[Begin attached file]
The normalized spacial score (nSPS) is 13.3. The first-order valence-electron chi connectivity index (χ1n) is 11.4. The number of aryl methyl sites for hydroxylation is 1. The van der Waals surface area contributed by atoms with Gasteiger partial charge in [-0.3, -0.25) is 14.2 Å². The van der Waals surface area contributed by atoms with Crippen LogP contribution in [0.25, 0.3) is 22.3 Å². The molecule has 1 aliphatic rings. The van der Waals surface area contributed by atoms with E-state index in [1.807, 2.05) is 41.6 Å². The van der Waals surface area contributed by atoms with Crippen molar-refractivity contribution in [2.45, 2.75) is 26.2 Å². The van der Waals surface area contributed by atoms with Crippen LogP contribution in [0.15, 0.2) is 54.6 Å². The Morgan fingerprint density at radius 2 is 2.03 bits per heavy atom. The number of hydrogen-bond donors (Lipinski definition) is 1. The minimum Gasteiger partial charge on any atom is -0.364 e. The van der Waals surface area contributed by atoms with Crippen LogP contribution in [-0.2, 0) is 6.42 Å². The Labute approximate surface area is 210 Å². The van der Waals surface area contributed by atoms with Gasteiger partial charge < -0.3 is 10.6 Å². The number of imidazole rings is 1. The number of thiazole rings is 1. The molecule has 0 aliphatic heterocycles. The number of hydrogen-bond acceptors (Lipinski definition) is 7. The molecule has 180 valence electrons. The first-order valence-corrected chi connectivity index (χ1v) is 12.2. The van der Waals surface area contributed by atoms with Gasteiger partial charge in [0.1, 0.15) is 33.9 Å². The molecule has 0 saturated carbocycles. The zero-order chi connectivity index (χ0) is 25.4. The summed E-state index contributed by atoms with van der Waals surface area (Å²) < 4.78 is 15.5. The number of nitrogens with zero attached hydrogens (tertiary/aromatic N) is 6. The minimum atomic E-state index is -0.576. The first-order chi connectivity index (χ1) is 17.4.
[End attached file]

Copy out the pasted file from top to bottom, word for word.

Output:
The normalized spacial score (nSPS) is 13.3. The first-order valence-electron chi connectivity index (χ1n) is 11.4. The number of aryl methyl sites for hydroxylation is 1. The van der Waals surface area contributed by atoms with Gasteiger partial charge in [-0.3, -0.25) is 14.2 Å². The van der Waals surface area contributed by atoms with Crippen LogP contribution in [0.25, 0.3) is 22.3 Å². The molecule has 1 aliphatic rings. The van der Waals surface area contributed by atoms with E-state index in [1.807, 2.05) is 41.6 Å². The van der Waals surface area contributed by atoms with Crippen molar-refractivity contribution in [2.45, 2.75) is 26.2 Å². The van der Waals surface area contributed by atoms with Crippen LogP contribution in [0.15, 0.2) is 54.6 Å². The Morgan fingerprint density at radius 2 is 2.03 bits per heavy atom. The number of hydrogen-bond donors (Lipinski definition) is 1. The minimum Gasteiger partial charge on any atom is -0.364 e. The van der Waals surface area contributed by atoms with Crippen LogP contribution in [-0.2, 0) is 6.42 Å². The Labute approximate surface area is 210 Å². The van der Waals surface area contributed by atoms with Gasteiger partial charge < -0.3 is 10.6 Å². The number of imidazole rings is 1. The number of thiazole rings is 1. The molecule has 0 aliphatic heterocycles. The number of hydrogen-bond acceptors (Lipinski definition) is 7. The molecule has 180 valence electrons. The first-order valence-corrected chi connectivity index (χ1v) is 12.2. The van der Waals surface area contributed by atoms with Gasteiger partial charge in [0.1, 0.15) is 33.9 Å². The molecule has 0 saturated carbocycles. The zero-order chi connectivity index (χ0) is 25.4. The summed E-state index contributed by atoms with van der Waals surface area (Å²) < 4.78 is 15.5. The number of nitrogens with zero attached hydrogens (tertiary/aromatic N) is 6. The minimum atomic E-state index is -0.576. The first-order chi connectivity index (χ1) is 17.4.